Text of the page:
by Annie Scholl

Julie Chavez started her blog, Julie Writes Words, in 2012 with no plans of becoming a published author. She was inspired, she says, by a sermon her then-pastor gave on New Year’s Day.

“He was talking about the idea that you have something inside you that no one else can bring forth,” Chavez recalls. “I thought, ‘OK, I’ll write this blog.’ I had a small audience, only people I knew in real life.”

Over the years, people told Chavez, 44, she should write a book, but it wasn’t until 2019, after a year-long mental health crisis sparked by a panic attack, that she took them up on it. The result is Everyone But Myself: A Memoir (Zibby Books, January 2024).

“The book is really bookended by two reviews with my principal,” says Chavez, an elementary school librarian in Northern California. “During the first one, I was a disaster area and she was a voice of encouragement. Then at the end of that year, I shared my gratitude for the care she had shown me and said, ‘This is something I think happens to a lot of women’ and she said, ‘That’s what you should write your book about.’”

From there, the mother of two sons, now ages 17 and 14, says, “It was a winding road of failure and self-delusion and joy and excitement and all the things that are included with writing a book.”

She shares the process of writing her memoir with The Sunlight Press.


How did you give yourself permission to write a book about something that a lot of people go through — and permission to write a book when you didn’t define yourself as a writer?

I think that’s such a valuable question, especially for women. This started with conversations I had with friends and people close to me after I was through the worst of that time. As I started talking to other wives and moms and friends, and even some men, there were so many echoes of, ‘me too’ or ‘I struggle with anxiety’ or ‘my cousin does.’ Everyone I spoke to had a point of connection.

It was a big thing that happened to me, but in the context of what we usually read about in memoir, it might not feel so extreme. But I felt like there was value in the lack of extremity … because it meant that more people would see themselves in it. There’s still value in the smaller story. I gave myself permission for it to be normal, just like I’m normal, for it to be a true reflection of me.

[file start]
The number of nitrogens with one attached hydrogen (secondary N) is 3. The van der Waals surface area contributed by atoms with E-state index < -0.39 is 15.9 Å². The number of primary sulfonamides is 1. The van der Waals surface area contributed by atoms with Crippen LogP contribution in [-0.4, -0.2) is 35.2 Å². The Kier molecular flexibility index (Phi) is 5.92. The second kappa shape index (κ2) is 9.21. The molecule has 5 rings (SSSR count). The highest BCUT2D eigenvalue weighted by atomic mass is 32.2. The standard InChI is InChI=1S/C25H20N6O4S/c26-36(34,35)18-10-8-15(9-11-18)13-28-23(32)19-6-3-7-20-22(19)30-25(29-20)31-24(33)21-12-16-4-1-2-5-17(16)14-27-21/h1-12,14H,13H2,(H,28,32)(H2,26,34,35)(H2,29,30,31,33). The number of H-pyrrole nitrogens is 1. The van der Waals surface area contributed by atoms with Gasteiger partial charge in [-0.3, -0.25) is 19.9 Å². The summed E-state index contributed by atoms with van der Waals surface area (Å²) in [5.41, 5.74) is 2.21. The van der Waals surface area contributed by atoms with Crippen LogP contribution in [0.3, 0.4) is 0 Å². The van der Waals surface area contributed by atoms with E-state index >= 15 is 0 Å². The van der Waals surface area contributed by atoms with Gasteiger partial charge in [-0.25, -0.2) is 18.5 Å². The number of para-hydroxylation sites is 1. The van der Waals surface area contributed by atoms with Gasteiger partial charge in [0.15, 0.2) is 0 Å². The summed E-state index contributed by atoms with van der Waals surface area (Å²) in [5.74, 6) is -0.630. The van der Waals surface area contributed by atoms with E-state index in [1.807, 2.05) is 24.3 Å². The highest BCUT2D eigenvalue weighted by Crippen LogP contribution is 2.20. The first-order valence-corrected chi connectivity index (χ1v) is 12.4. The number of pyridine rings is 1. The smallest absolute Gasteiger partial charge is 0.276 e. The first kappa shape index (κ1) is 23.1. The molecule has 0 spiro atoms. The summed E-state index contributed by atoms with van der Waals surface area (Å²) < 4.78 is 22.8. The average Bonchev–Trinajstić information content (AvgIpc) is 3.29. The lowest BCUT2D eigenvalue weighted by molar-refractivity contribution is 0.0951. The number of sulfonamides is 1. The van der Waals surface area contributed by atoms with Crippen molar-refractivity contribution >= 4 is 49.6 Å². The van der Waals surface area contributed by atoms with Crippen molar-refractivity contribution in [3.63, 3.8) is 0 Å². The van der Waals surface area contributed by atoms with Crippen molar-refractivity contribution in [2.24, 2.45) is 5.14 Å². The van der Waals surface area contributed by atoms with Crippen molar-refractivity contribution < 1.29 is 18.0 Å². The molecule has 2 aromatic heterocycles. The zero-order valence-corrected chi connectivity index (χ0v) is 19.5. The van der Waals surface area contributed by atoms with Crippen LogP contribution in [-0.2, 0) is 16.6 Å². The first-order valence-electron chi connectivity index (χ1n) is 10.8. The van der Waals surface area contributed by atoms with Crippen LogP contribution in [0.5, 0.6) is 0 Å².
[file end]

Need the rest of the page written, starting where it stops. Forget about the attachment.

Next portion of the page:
The events of the book really taught me about caring for myself, carving out space for myself. The writing of it was an extension of that permission — the permission I had learned to give myself that said, ‘When I’m tired, I can rest. When I am angry, that’s okay. When I’m displeased, I can communicate that.’ All of those permissions led to me saying, okay, this book matters for me to write it, and because it matters to me, that is enough.

What was most challenging for you in the writing process?

The most challenging thing for me was being an amateur and not having a full eye on the vagaries and challenges of the craft. There’s a lot of ease when you don’t know what you don’t know. But then once I was in it enough to understand what I was trying to do, the enormity of that task would sometimes land with me. It was a challenge also to figure out how to structure this book because there’s not a huge climax. It doesn’t lay out plot points easily. That took time.

How did you push through those challenges?

I kept repeating to myself, ‘I didn’t come this far to come this far.’ There was a gift for me to look back at all I had done and to say, ‘I’m not just going to throw that away.’ It gave me renewed motivation to see if there was a different way to make my way around a hurdle as opposed to over it. Finding creativity and openness in those moments was very helpful. Stubbornness probably is the short answer to that question.

Is there anything in your past that you can point to that prepared you for this?

I originally wanted to be a doctor. I didn’t do that because I believed the lie that I couldn’t be a good mom and a good doctor. I had a full commitment to my family and then that narrowed things for me as I went along. I was at home for 10 years with the boys, which I loved, and I’m so grateful I had that time, but there were a lot of points when I let my role or my identity as a mother stifle what would’ve taken me to the finish line. Part of the benefit of that time was I learned there should be space for my ambition in my life. There should be space for my dreams.